Flush is a dumping ground for notes, thoughts, and ideas related to design. The point is to get everything worth consideration pondering about out of the head and down onto the literal and metaphorical paper. Put in perspective, these ideas can either marinate and brew to deliciousness or shrivel up and die ironically in the recycling bin. This way, the mind is always fresh and never stale, and creativity can stream out without hesitation. Ivan W. Lam writes this design blog as a way for him to think, explore, and learn about everything design without feeling like he has to constantly be correct and perfect about his design decisions. In other words, this blog prevents Ivan from going crazy ca-ca.

Origin of Concept

While it was not the spark that motivated the birth of this blog, The original idea of unloading the mind of static data was conceived arrived a year before the birth of Flush this blog, in Fall 2006. Ivan had probably heard or read something from some well-known designer’s lecture online, that ideas are not good staying in the head, because 1) ideas in the head only are useless without execution, and 2) they may be perceived as the “greatest” or “perfect” “the most awesome” solution, when in fact, they may be are darn right straight up crappy, usually realized when those ideas they materialize into actions the world of real people where that follows laws of practicality are followed. This concept quickly became the subtitle of Ivan’s previous design blog, IWIL Blog on Design: Get Those Crappy Ideas Out of Your Head (with “IWIL” being Ivan’s full name initials).

Fast forward to Summer of 2007, when Ivan had heard a SXSW 2007 podcast (more about this in a later entry) where a panelist mentioned the book Getting Things Done by David Allen. In a desperate need for life organization at the time, Ivan actually spent money on a book, a medium where their which the appearance extremely fascinated him while the content usually did not. However, this book was the opposite. A concept that Allen mentioned in the book was very similar to the advice Ivan had heard the previous fall. Allen further explained that the mind can only hold so many thoughts at once, and we’re bound to forget something sooner or later, leaving us that “Something’s missing” feeling. So in an attempt to capture all worthwhile thoughts, Ivan has begun to implement the “GTD” method and applied it to this blog Flush.

The Motivation

Then, in early October 2007, Ivan had come across an entry on the design blog SpeakUp by Armin Vit (More about this entry in a later post). As this incident will be extrapolated in a later post, Ivan had become inspired by Armin’s story anecdote about his current place in his life and his career right before his announcement of starting a design service through his now-company UnderConsideration LLC. Seeing it as a sign, Ivan felt that he needed to carpe diem and do something to start his career, in hopes that he could at least be as accomplished as Armin someday. Besides completing the portfolio on which he was three months late on completing, he decides that he needs to get out there and be heard. What more appropriate way to express for personality and stability project demonstrate determination on an ongoing project than a blog?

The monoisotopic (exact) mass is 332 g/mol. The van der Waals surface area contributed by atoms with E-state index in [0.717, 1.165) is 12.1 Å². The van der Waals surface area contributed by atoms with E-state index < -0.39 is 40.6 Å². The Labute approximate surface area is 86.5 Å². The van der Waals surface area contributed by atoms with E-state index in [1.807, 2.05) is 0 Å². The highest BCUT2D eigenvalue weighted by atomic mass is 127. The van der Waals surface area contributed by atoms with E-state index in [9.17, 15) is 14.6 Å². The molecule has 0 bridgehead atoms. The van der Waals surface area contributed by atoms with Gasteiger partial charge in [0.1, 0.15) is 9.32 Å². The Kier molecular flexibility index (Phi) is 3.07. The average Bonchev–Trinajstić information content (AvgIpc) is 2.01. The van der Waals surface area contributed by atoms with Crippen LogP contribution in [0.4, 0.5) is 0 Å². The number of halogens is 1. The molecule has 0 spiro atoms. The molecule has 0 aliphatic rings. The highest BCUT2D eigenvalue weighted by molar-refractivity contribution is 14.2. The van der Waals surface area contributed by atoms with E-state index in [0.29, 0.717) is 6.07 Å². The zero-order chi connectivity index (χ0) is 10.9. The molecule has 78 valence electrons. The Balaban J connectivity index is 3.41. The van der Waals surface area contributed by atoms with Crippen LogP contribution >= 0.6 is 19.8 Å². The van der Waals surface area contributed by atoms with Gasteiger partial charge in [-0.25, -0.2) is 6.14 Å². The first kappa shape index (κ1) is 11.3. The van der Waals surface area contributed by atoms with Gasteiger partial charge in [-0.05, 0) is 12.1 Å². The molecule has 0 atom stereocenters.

A Little Warning

As mentioned above, Flush is basically stuff (both good and crappy) that comes out of Ivan’s head. So most of what he says on here are opinions. Do not eat them up as facts, because 1) they’re opinions, and 2) he doesn’t know everything and he may be wrong. In which case, corrections to any of the few factual statements, as well as all grammar, typos, and punctuation mistakes, put on here this blog are always encouraged.

Shortage of Fiber

While Ivan may not be swamped by a sh*tload endless amount of design work or have a family to support, he may take a while to crap pump out these posts. Even though he had already admitted it was already mentioned that this blog will have a lot of opinions, and crap, and opinionated crap, Ivan is still striving to put together well-composed, thoughtful entries that may be of use for the readers. And for a non-professional writer, that takes time. As you can probably tell, he’s not that good at writing, but he’s trying to improve that, by constantly practicing, because he also believes that designers still need to know how to writeverbally communicate well. And to make something good will require more editing than the typical writer. So please excuse him if he doesn’t get out posts as quickly as other design blogs. The best way to know when he has a new post is to subscribe to this blog.

Why “Flush”?

  • Flush it down.
  • Flush it out.
  • Flush left.
  • Flushed.
  • Because it’s sanitary.

Pick your favorite reason(s).

About Ivan

A newbie graphic designer (if you let him call himself that a graphic designer), Ivan W. Lam had studied graphic design at UC Davis in California. He is/will be a graduate of UCD and is considering a grad program in graphic design or design with a business curriculum in a few years. Currently in his early twenties, he has been an AIGA member, SF Chapter since June 2006 and currently lives in the Bay Area, and enjoys naps. His favorite design blogs at the moment (October 2007) are swissmiss and Balla Dóra Typo-Graphika, followed by the classics SpeakUp and Design Observer.

Last edited 31 October 2007.

Flush.